Earnings growth and corporate profitability are at cyclical lows in India

BFSI Industry Interview
On: Oct 9, 2019 | From: Advisorkhoj Team
BFSI Industry Interview in Advisorkhoj - Earnings growth and corporate profitability are at cyclical lows in India

Mr. George Heber Joseph joined ITI Asset Management Ltd. in November, 2018 and is responsible for the entire business of ITI Asset Management Ltd.

George has around two decades of experience and has held positions in Equity Research, Fund Management, Treasury Management and Management Consulting. Prior to joining ITI Asset Management Ltd., he has worked in companies like ICICI Prudential Asset Management Ltd., Tanfac Industries Ltd. (Aditya Birla Group), Cholamandalam Investments & Finance Co. Ltd., Met Life India, Wipro and DSP Merrill Lynch Ltd. based in India and abroad.

His last stint was at ICICI Prudential Asset Management Co. Ltd. Mumbai, where he spent more than a decade managing some of the large flagship fund strategies in the equity and hybrid categories with assets under management exceeding Rs. 10,000 crores. All funds (Multicap, ELSS – Long Term Equity Fund, Child Care) and discretionary portfolios (Wellness, Exports, Flexicap, Largecap, PIPE/Smallcap) managed by him during this entire period were excellent performers in their respective categories. There, he was designated as Senior Fund Manager (Vice President Grade) based in Mumbai, India and was one of the Key Management Personnel in the company and was part of the investment management team.

He is known for his focus on extensive bottom-up research and stock picking capabilities, has overseen fund managers activities, managed various research analysts during his tenure.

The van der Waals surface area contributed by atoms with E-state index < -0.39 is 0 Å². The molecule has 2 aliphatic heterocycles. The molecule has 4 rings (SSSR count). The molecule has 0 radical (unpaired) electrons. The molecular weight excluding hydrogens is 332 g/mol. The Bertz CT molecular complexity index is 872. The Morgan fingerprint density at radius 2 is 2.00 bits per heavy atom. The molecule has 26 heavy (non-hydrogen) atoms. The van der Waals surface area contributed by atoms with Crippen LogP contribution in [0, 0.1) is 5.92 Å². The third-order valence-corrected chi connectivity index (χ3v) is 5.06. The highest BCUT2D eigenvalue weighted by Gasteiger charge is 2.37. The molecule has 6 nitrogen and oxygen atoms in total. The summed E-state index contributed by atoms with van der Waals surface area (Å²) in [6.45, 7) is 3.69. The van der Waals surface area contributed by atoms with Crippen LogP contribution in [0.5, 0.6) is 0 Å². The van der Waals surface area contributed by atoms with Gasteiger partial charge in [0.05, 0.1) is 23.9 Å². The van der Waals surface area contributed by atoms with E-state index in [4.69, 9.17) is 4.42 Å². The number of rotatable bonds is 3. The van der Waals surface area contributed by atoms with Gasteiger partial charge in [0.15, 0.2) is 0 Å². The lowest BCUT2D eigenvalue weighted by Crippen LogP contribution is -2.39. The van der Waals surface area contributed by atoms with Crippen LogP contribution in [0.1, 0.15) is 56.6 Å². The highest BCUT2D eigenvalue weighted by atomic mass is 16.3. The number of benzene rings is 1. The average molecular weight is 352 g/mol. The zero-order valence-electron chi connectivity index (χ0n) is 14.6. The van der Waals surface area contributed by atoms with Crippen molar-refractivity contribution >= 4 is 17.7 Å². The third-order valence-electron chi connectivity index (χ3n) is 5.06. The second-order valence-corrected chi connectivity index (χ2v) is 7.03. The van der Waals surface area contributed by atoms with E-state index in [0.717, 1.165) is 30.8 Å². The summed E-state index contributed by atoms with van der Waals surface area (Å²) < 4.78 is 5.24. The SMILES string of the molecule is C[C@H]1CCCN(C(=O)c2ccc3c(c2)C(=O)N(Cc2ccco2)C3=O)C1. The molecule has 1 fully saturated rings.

George holds dual Bachelor’s Degrees in English Language & Literature and Commerce. He is a qualified Chartered Accountant from Institute of Chartered Accountants of India, New Delhi and a Cost and Management Accountant from Institute of Cost Accountants of India, Kolkata.

What is your assessment of the state of the Indian economy and the stock market at this point? Is the current economic situation purely a consequence of economic cycles, which can be addressed through fiscal and monetary measures or do you see structural issues, which may require structural policies to fix?

We feel the Indian economy’s current slowdown is more cyclical in nature, and is the result of several factors coming together at the same time. Several reform measures such as GST, RERA, demonetisation have disrupted the way business was traditionally done and the resultant adjustment process has reduced activity levels in many sectors. Also, the slowdown in government spending in 2HFY19 and the first three months of current fiscal, weak agricultural commodity prices that have impacted spending power in rural India and the drying up of liquidity in the wake of defaults by some large NBFCs have all affected economic growth. None of these are structural factors. The key structural positives of Indian economy viz. strong demographics, low household debt levels, increasing urbanisation and a balanced economy not overly dependent on commodities or exports are intact. We expect economic activity to improve over the next 12-18 months as the disrupted business models are gradually adjusting to the new regulatory scenario, liquidity has improved significantly and government spending is coming back.